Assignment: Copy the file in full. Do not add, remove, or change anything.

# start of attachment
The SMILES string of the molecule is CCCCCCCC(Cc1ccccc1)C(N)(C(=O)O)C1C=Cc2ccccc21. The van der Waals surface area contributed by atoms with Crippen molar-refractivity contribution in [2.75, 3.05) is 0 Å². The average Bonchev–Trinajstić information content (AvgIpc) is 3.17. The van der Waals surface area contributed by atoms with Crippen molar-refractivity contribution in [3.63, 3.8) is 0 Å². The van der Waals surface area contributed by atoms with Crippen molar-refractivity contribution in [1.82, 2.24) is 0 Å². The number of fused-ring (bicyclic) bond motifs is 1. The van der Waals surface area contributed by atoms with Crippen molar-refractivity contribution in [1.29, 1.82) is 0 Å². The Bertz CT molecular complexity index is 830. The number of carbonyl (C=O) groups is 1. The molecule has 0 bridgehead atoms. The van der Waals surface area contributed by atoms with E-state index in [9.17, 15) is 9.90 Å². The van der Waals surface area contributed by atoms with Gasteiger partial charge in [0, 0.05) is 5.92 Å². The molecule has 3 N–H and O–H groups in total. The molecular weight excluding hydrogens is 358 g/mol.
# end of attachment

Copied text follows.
The SMILES string of the molecule is CCCCCCCC(Cc1ccccc1)C(N)(C(=O)O)C1C=Cc2ccccc21. The van der Waals surface area contributed by atoms with Crippen molar-refractivity contribution in [2.75, 3.05) is 0 Å². The average Bonchev–Trinajstić information content (AvgIpc) is 3.17. The van der Waals surface area contributed by atoms with Crippen molar-refractivity contribution in [3.63, 3.8) is 0 Å². The van der Waals surface area contributed by atoms with Crippen molar-refractivity contribution in [1.82, 2.24) is 0 Å². The number of fused-ring (bicyclic) bond motifs is 1. The van der Waals surface area contributed by atoms with Crippen molar-refractivity contribution in [1.29, 1.82) is 0 Å². The Bertz CT molecular complexity index is 830. The number of carbonyl (C=O) groups is 1. The molecule has 0 bridgehead atoms. The van der Waals surface area contributed by atoms with E-state index in [9.17, 15) is 9.90 Å². The van der Waals surface area contributed by atoms with Gasteiger partial charge in [0, 0.05) is 5.92 Å². The molecule has 3 N–H and O–H groups in total. The molecular weight excluding hydrogens is 358 g/mol.